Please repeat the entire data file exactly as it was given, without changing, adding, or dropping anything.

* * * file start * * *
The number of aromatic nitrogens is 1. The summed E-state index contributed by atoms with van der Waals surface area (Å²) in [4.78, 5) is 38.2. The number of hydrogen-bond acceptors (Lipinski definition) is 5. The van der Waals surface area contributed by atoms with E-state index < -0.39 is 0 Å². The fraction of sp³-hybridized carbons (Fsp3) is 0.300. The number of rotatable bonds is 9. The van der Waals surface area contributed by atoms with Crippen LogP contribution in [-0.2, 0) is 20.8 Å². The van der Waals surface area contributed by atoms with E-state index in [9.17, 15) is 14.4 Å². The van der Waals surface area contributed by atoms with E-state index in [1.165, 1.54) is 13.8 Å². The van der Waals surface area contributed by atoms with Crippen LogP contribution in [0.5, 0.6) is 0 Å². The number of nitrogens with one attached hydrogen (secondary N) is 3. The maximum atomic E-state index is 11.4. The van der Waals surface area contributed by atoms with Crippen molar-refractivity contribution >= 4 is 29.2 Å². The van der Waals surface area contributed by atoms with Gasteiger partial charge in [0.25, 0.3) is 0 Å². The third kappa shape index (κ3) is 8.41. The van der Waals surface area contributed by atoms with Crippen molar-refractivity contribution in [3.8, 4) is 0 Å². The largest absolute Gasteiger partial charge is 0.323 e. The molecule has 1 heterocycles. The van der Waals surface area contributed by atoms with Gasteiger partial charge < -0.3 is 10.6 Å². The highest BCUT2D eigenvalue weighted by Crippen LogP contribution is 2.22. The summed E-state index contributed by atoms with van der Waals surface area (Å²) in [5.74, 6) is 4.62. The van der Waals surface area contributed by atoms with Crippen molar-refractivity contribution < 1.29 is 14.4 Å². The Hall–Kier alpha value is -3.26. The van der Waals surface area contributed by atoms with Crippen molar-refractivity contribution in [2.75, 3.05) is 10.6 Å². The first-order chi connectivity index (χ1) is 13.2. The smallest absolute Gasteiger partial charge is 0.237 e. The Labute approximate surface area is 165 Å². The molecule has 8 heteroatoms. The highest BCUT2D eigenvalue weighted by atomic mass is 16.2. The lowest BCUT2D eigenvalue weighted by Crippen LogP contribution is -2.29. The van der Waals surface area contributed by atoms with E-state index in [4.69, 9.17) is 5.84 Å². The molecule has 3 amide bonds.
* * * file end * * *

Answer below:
The number of aromatic nitrogens is 1. The summed E-state index contributed by atoms with van der Waals surface area (Å²) in [4.78, 5) is 38.2. The number of hydrogen-bond acceptors (Lipinski definition) is 5. The van der Waals surface area contributed by atoms with E-state index < -0.39 is 0 Å². The fraction of sp³-hybridized carbons (Fsp3) is 0.300. The number of rotatable bonds is 9. The van der Waals surface area contributed by atoms with Crippen LogP contribution in [-0.2, 0) is 20.8 Å². The van der Waals surface area contributed by atoms with E-state index in [9.17, 15) is 14.4 Å². The van der Waals surface area contributed by atoms with E-state index in [1.165, 1.54) is 13.8 Å². The van der Waals surface area contributed by atoms with Crippen LogP contribution in [0.5, 0.6) is 0 Å². The number of nitrogens with one attached hydrogen (secondary N) is 3. The maximum atomic E-state index is 11.4. The van der Waals surface area contributed by atoms with Crippen molar-refractivity contribution >= 4 is 29.2 Å². The van der Waals surface area contributed by atoms with Gasteiger partial charge in [0.25, 0.3) is 0 Å². The third kappa shape index (κ3) is 8.41. The van der Waals surface area contributed by atoms with Crippen molar-refractivity contribution in [3.8, 4) is 0 Å². The largest absolute Gasteiger partial charge is 0.323 e. The molecule has 1 heterocycles. The van der Waals surface area contributed by atoms with Gasteiger partial charge < -0.3 is 10.6 Å². The highest BCUT2D eigenvalue weighted by Crippen LogP contribution is 2.22. The summed E-state index contributed by atoms with van der Waals surface area (Å²) in [5.74, 6) is 4.62. The van der Waals surface area contributed by atoms with Crippen molar-refractivity contribution < 1.29 is 14.4 Å². The Hall–Kier alpha value is -3.26. The van der Waals surface area contributed by atoms with Crippen molar-refractivity contribution in [2.75, 3.05) is 10.6 Å². The first-order chi connectivity index (χ1) is 13.2. The smallest absolute Gasteiger partial charge is 0.237 e. The Labute approximate surface area is 165 Å². The molecule has 8 heteroatoms. The highest BCUT2D eigenvalue weighted by atomic mass is 16.2. The lowest BCUT2D eigenvalue weighted by Crippen LogP contribution is -2.29. The van der Waals surface area contributed by atoms with E-state index in [4.69, 9.17) is 5.84 Å². The molecule has 3 amide bonds.